If Mac was understandably proud of that award, he was also proud of another distinction-he was named on President Nixon's enemies list. While he mentioned this achievement often, he claimed he didn't know how he earned such recognition. Could it have been, among other things, the fact that he once turned down the business of a prominent advertiser because that advertiser was also a prominent supporter of Sen. Joseph McCarthy? Along with being an inspiration for our human values, Mac Dane was also a model of integrity, such a needed quality in business today.
Mac Dane described himself as even-handed. He was also gentle and wise. Mac was the partner who shouldered the financial responsibility of the original agency. As one story goes, a senior account executive was once on a TV commercial shoot in Las Vegas and, due to poor weather, the shoot was delayed for a few days. So the executive spent his free time and a considerable amount of money, all of which he lost, in the casino. In an improbable attempt to recover his losses, the enterprising executive reasoned that his losses had resulted from the shooting delay and thus he should be reimbursed. When he asked Mac where he should put the losses on his expense report, Mac reportedly advised the executive to "put your losses on the same line you would have put your winnings."
Then there was the memo to staff he wrote in 1971, urging people to take fewer cabs and walk more. In it, he referred to a 99-year-old former U.S. senator who attributed his longevity to long daily walks. Then, in a footnote, Mac wryly added that the 99-year-old former senator was also a bachelor.
One of the things we will miss most is Mac's wry wit. Until the very end, his snappy one-liners never failed to evoke a smile. He referred to humor as "a great weapon, in life and in advertising." Reminiscing in Peter Jennings' book "The Century," Mac recalled a visit to a synagogue in Palm Springs where he met a French Jew who had recently immigrated to the U.S. When Mac asked what made the man decide to live in this country, he answered that he had been visiting New York and saw an advertisement in a subway. The ad, one of DDB's most famous, read, "You don't have to be Jewish to love Levy's Real Jewish Rye." The Frenchman said the ad had made him laugh and feel welcome, and he decided America was where he wanted to live.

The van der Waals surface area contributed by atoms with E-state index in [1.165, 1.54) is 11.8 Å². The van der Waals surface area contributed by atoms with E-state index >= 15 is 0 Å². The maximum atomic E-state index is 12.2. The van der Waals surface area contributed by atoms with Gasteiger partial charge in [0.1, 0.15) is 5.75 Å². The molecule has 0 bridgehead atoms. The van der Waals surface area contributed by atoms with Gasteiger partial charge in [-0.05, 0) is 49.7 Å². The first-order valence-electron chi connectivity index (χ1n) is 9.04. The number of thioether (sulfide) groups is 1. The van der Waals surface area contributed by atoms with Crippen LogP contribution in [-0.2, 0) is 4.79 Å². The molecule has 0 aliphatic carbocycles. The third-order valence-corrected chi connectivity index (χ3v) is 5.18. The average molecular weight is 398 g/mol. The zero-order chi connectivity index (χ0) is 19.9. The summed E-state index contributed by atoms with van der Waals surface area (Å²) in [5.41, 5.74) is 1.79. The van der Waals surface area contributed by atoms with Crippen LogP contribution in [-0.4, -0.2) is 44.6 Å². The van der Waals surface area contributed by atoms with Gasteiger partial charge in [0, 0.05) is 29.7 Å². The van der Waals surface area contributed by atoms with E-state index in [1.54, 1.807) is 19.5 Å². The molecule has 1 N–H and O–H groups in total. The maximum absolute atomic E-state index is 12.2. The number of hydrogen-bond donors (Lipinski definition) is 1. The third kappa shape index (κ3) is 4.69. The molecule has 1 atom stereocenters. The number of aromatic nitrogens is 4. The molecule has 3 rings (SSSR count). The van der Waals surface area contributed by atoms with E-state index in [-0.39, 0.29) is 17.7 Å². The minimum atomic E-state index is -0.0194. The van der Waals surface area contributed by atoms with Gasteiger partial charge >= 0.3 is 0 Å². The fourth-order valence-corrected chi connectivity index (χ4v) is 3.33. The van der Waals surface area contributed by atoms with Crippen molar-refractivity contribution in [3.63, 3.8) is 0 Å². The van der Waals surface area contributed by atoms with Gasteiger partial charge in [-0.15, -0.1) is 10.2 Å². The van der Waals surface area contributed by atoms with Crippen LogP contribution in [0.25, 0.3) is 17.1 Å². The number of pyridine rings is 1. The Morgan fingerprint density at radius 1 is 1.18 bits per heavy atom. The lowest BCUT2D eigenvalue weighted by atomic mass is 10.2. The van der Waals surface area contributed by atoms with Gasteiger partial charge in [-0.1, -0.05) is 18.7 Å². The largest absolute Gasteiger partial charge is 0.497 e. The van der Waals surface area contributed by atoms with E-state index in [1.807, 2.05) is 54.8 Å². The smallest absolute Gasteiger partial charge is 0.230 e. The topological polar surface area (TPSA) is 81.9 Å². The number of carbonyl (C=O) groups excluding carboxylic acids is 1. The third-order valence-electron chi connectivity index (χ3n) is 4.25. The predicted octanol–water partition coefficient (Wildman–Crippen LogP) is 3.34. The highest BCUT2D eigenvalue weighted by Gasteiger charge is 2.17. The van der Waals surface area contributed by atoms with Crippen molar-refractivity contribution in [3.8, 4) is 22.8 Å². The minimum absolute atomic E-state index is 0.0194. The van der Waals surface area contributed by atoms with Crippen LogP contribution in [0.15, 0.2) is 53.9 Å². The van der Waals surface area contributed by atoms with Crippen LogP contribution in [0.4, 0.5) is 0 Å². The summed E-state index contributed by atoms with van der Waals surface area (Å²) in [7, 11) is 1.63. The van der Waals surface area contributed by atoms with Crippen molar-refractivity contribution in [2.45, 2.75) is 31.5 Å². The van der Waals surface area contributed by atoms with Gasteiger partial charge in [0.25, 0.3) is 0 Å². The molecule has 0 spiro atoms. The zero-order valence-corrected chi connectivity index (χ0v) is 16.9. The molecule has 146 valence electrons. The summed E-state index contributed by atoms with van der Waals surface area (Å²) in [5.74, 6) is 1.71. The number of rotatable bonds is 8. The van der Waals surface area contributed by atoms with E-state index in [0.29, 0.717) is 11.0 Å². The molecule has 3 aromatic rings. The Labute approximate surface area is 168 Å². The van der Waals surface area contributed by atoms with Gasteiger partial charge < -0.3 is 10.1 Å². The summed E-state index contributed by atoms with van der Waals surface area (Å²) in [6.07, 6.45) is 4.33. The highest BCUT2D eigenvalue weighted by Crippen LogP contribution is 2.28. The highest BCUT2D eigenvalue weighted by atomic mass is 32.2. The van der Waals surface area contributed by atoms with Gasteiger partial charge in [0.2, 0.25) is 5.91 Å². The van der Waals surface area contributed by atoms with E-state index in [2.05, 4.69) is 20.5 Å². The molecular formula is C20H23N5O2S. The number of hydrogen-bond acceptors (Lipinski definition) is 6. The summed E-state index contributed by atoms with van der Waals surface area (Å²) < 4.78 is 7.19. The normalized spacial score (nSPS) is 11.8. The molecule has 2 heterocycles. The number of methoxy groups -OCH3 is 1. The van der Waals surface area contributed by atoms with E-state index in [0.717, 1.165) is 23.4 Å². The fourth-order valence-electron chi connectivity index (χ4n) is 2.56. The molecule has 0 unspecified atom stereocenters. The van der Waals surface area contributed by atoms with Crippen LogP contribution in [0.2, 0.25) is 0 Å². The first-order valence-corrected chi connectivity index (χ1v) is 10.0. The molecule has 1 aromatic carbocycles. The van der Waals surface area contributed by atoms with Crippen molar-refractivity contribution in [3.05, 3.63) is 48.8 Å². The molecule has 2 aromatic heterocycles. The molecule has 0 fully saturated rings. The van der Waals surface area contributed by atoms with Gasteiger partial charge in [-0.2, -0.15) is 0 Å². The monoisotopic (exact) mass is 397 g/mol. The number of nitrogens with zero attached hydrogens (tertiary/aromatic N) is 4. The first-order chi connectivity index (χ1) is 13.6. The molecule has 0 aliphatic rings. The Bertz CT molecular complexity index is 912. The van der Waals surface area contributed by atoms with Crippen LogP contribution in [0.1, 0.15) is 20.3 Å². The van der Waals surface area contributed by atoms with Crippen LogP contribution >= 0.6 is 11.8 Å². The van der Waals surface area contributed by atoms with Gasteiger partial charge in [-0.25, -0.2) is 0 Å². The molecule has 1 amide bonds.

no fuss, please
When he turned 90, Mac made us promise not to make a big deal about his birthday. "I'm only 90," he said. "Why make a big fuss?" Mac said then, as he often did, "Chronological age isn't important. What's important is to be a participant, not a spectator." Mac believed life was to be lived, not observed from the sidelines. His wife Esther once told me "We spend half our lives at Lincoln Center."
On his 95th birthday, we got permission to make just a small fuss. We had a party for Mac in our boardroom on the 11th floor and as one expression of our appreciation for what he has meant to our company, we asked Mac for permission to rename the boardroom "The Mac Dane Room." He said, "As long as it doesn't become a `b-o-r-e-d' room." And so today, that's just one way we keep Mac's legacy alive at DDB.
A few weeks ago, a number of us crowded into Mac's office to celebrate his 98th birthday. There was a cake, some wine and a lot of reminiscing. Mac recalled the early days of DDB, how Mac and Ned Doyle and Bill Bernbach got together, formed an agency at 350 Madison Avenue in 1949 where they and their clients had to climb the stairs to the building's very unglamorous penthouse where the agency was housed. Looking around his present office he once again expressed mock concern to me, as he often had, that one day we might evict him.
I assured him that DDB will always have space and time for Maxwell Dane.
We all sang the birthday song, then Mac blew out the candles on his last birthday cake, and I excused myself for a meeting waiting for me-in the Mac Dane Room.